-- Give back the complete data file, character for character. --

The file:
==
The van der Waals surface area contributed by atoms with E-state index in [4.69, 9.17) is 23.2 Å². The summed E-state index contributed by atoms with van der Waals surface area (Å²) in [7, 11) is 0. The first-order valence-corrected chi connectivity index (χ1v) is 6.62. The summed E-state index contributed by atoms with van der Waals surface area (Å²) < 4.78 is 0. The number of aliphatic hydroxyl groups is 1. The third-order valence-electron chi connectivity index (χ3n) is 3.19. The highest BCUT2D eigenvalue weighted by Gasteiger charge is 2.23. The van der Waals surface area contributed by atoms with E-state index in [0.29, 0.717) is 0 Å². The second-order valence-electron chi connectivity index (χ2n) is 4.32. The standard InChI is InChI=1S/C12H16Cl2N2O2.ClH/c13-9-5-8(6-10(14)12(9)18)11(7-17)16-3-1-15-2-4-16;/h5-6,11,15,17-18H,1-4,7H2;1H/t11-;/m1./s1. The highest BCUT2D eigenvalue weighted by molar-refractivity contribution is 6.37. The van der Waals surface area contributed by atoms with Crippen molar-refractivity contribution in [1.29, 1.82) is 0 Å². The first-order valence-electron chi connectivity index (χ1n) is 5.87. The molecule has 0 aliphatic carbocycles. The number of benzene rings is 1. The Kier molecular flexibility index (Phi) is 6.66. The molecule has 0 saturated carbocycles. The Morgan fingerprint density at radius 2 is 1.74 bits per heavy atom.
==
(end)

The van der Waals surface area contributed by atoms with E-state index in [4.69, 9.17) is 23.2 Å². The summed E-state index contributed by atoms with van der Waals surface area (Å²) in [7, 11) is 0. The first-order valence-corrected chi connectivity index (χ1v) is 6.62. The summed E-state index contributed by atoms with van der Waals surface area (Å²) < 4.78 is 0. The number of aliphatic hydroxyl groups is 1. The third-order valence-electron chi connectivity index (χ3n) is 3.19. The highest BCUT2D eigenvalue weighted by Gasteiger charge is 2.23. The van der Waals surface area contributed by atoms with E-state index in [0.29, 0.717) is 0 Å². The second-order valence-electron chi connectivity index (χ2n) is 4.32. The standard InChI is InChI=1S/C12H16Cl2N2O2.ClH/c13-9-5-8(6-10(14)12(9)18)11(7-17)16-3-1-15-2-4-16;/h5-6,11,15,17-18H,1-4,7H2;1H/t11-;/m1./s1. The highest BCUT2D eigenvalue weighted by molar-refractivity contribution is 6.37. The van der Waals surface area contributed by atoms with Crippen molar-refractivity contribution in [1.29, 1.82) is 0 Å². The first-order valence-electron chi connectivity index (χ1n) is 5.87. The molecule has 0 aliphatic carbocycles. The number of benzene rings is 1. The Kier molecular flexibility index (Phi) is 6.66. The molecule has 0 saturated carbocycles. The Morgan fingerprint density at radius 2 is 1.74 bits per heavy atom.